A Caribbean man who came to Britain after the Second World War says the government is 'dragging their feet' to compensate those caught up in the Windrush Scandal.
2022 marks the 74th anniversary since the first wave of people arrived on the Empire Windrush’s 1948 at Tilbury Docks, in London.
Sylius Toussaint, who is 82, arrived in Preston from Domanica as a British citizen in 1960.
He was one of an estimated half a million people who made the 8,000 mile journey from Caribbean Islands, encouraged to the UK to help rebuild a Britain battered by war.
He said he was inspired to travel to the UK because of a poster on his grandmother's wall, which said 'Britain today, is the land of opportunity for youth'.
Sylius said: "The pictures I had of England was nothing like what it was in reality."
After building a life in the Uk, the British Government changed the rules on who was british, which meant that Sylius and his wife had to pay to reapply to be British.
The 82-year-old, who has nine children, said: "My father and mother were British, I was born British, I came here with a British passport - how could I suddenly not be British?"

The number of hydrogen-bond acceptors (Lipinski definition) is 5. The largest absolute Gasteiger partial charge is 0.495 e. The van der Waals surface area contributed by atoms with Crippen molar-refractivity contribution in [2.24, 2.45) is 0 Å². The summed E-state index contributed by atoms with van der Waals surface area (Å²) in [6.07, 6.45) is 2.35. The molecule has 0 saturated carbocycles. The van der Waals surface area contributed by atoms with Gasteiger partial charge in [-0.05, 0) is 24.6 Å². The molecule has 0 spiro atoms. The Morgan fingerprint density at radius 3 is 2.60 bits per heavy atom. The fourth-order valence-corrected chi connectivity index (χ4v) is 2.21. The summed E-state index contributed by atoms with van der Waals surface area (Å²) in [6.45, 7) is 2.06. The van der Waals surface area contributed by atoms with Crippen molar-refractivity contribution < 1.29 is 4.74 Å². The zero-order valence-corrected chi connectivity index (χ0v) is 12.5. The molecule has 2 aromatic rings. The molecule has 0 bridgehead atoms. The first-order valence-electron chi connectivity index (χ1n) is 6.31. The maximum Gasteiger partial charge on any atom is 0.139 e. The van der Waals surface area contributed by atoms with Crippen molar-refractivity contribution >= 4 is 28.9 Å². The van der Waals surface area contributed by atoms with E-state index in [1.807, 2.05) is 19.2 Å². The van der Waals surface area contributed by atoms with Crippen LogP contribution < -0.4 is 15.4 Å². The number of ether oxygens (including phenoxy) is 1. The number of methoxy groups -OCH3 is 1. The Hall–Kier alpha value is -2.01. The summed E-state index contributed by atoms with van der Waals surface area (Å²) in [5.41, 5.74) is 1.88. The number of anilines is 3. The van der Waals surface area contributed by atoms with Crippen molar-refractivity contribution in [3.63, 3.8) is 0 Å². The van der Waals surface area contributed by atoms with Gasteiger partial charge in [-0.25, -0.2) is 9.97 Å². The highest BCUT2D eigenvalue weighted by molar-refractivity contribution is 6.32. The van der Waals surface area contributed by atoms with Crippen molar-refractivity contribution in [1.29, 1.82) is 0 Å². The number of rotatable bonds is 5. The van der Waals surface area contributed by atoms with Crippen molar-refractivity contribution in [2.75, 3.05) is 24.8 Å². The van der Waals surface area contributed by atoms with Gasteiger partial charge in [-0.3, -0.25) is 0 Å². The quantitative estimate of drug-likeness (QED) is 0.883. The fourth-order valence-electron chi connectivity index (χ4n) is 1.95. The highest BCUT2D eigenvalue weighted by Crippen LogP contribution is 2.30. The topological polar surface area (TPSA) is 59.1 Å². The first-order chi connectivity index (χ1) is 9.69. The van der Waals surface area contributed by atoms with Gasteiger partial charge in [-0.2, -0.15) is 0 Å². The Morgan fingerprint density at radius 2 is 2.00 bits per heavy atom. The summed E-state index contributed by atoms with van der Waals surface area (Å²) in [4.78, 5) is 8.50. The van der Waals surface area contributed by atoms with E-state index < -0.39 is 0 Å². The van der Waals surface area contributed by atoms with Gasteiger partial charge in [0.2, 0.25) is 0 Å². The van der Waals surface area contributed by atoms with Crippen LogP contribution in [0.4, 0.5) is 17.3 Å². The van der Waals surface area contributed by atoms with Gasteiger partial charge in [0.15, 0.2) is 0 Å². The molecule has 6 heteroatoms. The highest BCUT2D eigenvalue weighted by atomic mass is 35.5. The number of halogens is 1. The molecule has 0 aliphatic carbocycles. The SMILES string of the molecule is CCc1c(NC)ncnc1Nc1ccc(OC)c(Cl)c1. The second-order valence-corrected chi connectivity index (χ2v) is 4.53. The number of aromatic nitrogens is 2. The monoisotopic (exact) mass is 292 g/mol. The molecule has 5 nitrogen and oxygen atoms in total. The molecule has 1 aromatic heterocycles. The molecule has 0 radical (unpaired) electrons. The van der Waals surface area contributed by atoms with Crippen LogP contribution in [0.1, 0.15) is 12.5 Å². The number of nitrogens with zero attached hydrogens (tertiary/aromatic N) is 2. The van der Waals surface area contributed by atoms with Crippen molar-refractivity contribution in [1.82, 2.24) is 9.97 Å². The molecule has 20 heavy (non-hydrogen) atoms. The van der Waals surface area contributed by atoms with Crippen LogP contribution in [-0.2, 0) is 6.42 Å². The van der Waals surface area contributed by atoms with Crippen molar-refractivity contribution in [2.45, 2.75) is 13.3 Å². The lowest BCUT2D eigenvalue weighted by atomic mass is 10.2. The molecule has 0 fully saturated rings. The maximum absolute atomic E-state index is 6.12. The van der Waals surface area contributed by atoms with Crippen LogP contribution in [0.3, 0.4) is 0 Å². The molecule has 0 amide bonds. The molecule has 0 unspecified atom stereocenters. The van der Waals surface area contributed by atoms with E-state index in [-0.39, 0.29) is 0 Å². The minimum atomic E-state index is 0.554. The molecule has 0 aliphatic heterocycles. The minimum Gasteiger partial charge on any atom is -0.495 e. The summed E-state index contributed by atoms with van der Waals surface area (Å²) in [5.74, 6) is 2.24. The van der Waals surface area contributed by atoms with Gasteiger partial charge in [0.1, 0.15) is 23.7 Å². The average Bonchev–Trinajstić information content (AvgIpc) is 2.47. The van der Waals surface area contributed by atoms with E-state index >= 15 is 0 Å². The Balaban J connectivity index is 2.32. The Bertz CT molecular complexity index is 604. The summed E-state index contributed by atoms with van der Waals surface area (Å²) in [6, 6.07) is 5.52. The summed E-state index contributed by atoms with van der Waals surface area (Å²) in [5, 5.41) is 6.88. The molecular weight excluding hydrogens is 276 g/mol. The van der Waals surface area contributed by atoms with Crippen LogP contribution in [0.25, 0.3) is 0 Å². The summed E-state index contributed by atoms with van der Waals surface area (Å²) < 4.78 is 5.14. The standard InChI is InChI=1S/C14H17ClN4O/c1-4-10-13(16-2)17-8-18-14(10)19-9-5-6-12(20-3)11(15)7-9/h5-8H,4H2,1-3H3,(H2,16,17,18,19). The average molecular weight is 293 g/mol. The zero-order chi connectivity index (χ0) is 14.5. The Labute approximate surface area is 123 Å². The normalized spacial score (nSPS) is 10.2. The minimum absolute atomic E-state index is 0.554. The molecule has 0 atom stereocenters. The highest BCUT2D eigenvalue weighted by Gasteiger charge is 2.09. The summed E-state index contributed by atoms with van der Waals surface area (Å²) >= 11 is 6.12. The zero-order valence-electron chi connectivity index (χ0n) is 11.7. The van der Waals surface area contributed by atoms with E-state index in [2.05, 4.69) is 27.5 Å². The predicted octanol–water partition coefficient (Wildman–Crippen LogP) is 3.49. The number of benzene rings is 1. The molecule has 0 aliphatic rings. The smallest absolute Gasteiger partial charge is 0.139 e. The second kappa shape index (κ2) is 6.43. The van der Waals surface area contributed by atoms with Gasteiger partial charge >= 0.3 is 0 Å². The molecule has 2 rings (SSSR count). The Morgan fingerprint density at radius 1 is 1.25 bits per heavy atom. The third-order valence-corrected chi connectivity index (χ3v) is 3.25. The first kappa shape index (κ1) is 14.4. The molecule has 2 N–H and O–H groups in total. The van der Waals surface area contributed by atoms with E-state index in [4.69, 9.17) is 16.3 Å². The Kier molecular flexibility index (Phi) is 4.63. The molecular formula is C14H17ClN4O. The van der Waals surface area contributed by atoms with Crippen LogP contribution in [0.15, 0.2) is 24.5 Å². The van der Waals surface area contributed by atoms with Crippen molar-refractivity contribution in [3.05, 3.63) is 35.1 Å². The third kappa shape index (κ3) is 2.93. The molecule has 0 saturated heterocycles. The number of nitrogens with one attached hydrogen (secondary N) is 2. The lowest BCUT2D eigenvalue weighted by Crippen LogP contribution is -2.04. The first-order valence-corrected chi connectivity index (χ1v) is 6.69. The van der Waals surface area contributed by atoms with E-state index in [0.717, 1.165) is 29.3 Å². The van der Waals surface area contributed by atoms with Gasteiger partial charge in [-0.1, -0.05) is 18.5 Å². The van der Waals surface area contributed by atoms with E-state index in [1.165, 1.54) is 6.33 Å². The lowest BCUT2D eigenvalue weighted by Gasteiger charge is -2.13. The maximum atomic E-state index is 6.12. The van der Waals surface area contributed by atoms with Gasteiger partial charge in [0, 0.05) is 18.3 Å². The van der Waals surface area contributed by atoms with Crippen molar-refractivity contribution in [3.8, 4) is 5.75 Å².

"Whatever way you look at it, it is just hurtful - it's immoral."
What was the Windrush Scandal?
The scandal erupted in 2018 when British citizens, mostly from the Caribbean, were wrongly detained, deported or threatened with deportation.
Many lost homes and jobs, and were denied access to healthcare and benefits despite living and working in the UK for decades and previously being British citizens.
Adult Windrush migrants that came to the UK from the late 1950s to early late 1960s came to the country on British Passports as British Citizens.
The 1971 Immigration Act confirmed that the Windrush generation had, and have, the right to live in the UK.
But many of them came on passports that were never renewed, or on their parent's passports but never got passports of their own.
The Home Office did not keep a record of those who entered the country at that time.
Since April 2019, only 7% of Windrush survivors have been compensated for the hardships and discrimination they unlawfully suffered.
Sylias was one of the lucky ones but he says help from the British government is not coming fast enough - and more should be done.
He said: "These people are in their 80s and 90s - they are dying and they are suffering and the government is dragging its feet.
"It's about time the government paid compensation and be the Great Britain we were brought up to believe to be proud of."
A Home Office spokesperson said: "The mistreatment of the Windrush Generation by successive governments was completely unacceptable and the Home Secretary will right those wrongs."
They also went on to say, the Windrush Compensation scheme "has paid out more than £40m to over 1,000 people."
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